Sustaining this culture requires the embracement, and enhancement, by each new leader of the organization. Successful fundraising builds on itself as demonstrated by a plethora of organizations upon celebrating a successful campaign begin working on the next one. Although campaigns may have set shorter time frames, fundraising is ongoing and requires a vision looking beyond the horizon.

Having leadership connect the philanthropic dots for members of the organization is a critical component, along with leadership practicing what he/she preaches. Unfortunately, for some in an organization fundraising is a “dirty” word. Further, an individual not involved daily in fundraising may view a potential donor as a multi-millionaire so they should have no problem giving the organization (or a special project within the organization) $500K or $1M—after all they are multi-millionaires. This is not a culture of philanthropy as it lacks an understanding and respect for the donor giving cycle. The donor giving cycle works towards proposal alignment followed by an appropriate solicitation and sustainable stewardship. It is the right project, the right timing, the right amount with the right person asking.

The fundraiser must be able to articulate the mission along with the successes and remaining challenges to a potential donor.  Typically, the fundraiser is not in the trenches delivery the services of the nonprofit to the end user. This is an important factor and why creating a culture of philanthropy is critical to creating a high performing and sustainable fundraising program. The success of a particular fundraiser, or fundraising campaign, requires collaboration among fundraisers, along with the entire team in the fundraising portfolio, and the organization’s entire team.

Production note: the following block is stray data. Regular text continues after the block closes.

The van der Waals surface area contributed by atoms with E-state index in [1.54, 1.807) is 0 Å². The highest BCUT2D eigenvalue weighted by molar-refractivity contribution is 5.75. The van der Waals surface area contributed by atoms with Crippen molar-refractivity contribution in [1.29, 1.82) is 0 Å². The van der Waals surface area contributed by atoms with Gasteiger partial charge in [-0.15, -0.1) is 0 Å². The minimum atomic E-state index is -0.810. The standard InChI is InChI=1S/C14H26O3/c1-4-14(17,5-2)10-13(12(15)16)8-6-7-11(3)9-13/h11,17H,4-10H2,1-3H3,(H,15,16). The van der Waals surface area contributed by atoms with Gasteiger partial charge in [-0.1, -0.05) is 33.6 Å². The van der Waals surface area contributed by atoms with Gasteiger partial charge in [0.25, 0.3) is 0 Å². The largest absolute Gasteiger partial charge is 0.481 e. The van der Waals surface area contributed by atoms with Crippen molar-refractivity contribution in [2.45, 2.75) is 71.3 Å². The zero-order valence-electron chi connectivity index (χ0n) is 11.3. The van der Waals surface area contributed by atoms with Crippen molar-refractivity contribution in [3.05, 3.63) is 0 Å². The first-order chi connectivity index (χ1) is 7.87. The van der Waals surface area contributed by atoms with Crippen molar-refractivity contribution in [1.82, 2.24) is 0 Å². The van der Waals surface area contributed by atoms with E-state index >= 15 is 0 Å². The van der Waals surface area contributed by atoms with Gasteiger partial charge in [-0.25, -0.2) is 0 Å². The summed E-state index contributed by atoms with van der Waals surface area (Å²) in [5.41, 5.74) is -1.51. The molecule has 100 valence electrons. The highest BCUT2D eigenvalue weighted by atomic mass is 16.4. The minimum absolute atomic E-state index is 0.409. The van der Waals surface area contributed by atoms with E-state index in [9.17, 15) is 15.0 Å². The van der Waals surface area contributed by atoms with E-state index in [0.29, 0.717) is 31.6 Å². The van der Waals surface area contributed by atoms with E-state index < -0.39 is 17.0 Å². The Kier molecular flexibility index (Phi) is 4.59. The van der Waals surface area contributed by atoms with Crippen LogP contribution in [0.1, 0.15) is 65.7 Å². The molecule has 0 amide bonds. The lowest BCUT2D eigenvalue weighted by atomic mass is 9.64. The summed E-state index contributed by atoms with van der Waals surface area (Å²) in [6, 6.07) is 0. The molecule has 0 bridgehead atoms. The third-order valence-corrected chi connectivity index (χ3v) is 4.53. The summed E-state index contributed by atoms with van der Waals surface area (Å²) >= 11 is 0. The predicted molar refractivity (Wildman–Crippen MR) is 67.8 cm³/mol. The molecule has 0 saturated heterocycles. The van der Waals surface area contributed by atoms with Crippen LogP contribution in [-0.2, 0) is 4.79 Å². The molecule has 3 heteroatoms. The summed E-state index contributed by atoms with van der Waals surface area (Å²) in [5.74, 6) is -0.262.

Depending on the “maturity” of the fundraising and engagement program within an organization,  the time to achieve a culture of philanthropy can vary. What does the organizational structure look like?  Where does the office(s) of relations and fundraising sit on the organizational chart? Does the director (or organizational title used) report directly to the CEO/President of the organization? Is the position limited to the areas of relations and fundraising or is the position combined with communications, marketing, or another area that indirectly may help the fundraising unit, but takes time away from the core business of the relations and fundraising unit?

Budgeting.  When it comes to developing the organization’s budget is the fundraising KPI equal to the projected shortfall in the budget, i.e. fundraising needs to fill the gap. Or are the KPIs for fundraising more measured? Is there a director of fundraising in the room when the overall organization’s budget is developed?

Strategic plan. When the organization’s strategic plan is developed how is fundraising and external engagement included? It is part of the discussion at the highest level of the organization? Does the strategic plan incorporate the fundraising and engagement component?

The culture of philanthropy within an organization may develop organically over time, however, the opportunity cost while this is happening could be significant. Rather, it is worth exploring implementing an education and involvement program to speed up the process to help members of the team connect the important work they do to fundraising success. Everyone at the organization should be included—after all, it is a team sport.

[1] Schein, E. 1985. Organizational culture and leadership. San Francisco: Jossey-Bass. Schein, E. 1992. Organizational culture and leadership (2nd ed.). 

[2] Denison, D. 1996. What is the difference between organizational culture and organizational climate? A native’s point of view on decade of paradigm wars. Academy of Management.